Author Topic: FAA Cracks Down on Contractor Linked to January Flight Grounding  (Read 4389 times)

Offline KB4TEZ

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(Bloomberg) -- Employees of a small government contractor linked to the massive US air-traffic error that grounded thousands of flights earlier this month have had their access revoked to the computer system that failed.
The Federal Aviation Administration provided the information to Congress on Wednesday, according to a person familiar with the update to lawmakers. The FAA also identified the name of the contractor for the first time, Spatial Front Inc., said the person, who asked not to be identified discussing the sensitive case.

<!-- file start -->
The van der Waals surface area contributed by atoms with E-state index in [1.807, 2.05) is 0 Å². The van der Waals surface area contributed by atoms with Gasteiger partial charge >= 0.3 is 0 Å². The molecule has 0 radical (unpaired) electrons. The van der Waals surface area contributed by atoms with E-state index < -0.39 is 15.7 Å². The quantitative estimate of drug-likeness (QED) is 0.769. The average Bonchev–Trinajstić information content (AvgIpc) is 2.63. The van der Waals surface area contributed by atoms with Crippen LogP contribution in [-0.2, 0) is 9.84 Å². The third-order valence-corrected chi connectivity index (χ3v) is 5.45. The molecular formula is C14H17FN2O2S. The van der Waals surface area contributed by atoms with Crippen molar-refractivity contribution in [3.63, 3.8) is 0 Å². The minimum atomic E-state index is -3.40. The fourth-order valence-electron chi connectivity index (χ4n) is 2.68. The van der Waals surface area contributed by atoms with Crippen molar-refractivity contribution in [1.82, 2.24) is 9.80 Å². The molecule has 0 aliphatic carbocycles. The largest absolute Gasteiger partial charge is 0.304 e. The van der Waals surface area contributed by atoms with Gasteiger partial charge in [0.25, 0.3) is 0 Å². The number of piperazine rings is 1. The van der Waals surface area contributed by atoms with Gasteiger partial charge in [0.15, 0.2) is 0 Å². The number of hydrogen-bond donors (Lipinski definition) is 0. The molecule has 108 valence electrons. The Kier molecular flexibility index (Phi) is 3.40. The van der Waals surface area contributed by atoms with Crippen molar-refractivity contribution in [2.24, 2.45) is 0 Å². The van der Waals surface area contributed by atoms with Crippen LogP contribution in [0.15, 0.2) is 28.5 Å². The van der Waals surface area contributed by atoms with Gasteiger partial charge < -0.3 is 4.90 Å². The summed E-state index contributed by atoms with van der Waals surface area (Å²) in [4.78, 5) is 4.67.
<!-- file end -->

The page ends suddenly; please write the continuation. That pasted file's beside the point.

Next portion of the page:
Unnamed “personnel” inadvertently deleted a data file while troubleshooting the FAA’s computer system that dispenses safety notices to pilots, leading to its failure on Jan. 11, the agency said last week. Because aviators must have that information before departing, the FAA halted all departures for almost two hours early that day, prompting thousands of delays and cancellations throughout the day.
Spatial Front, based near Washington, works on computer systems at multiple US government agencies, according to its website. The company did not respond to emails seeking comment and attempts to reach it by phone were unsuccessful.

Early last week, its website touted work on FAA contracts, saying it had more than 50 employees working on more than 90 “mission critical” systems, including the one that failed, known as Notice to Air Mission or Notam.

In recent days, that information was removed from the company’s website.

The FAA’s update to Congress was earlier reported by the Wall Street Journal.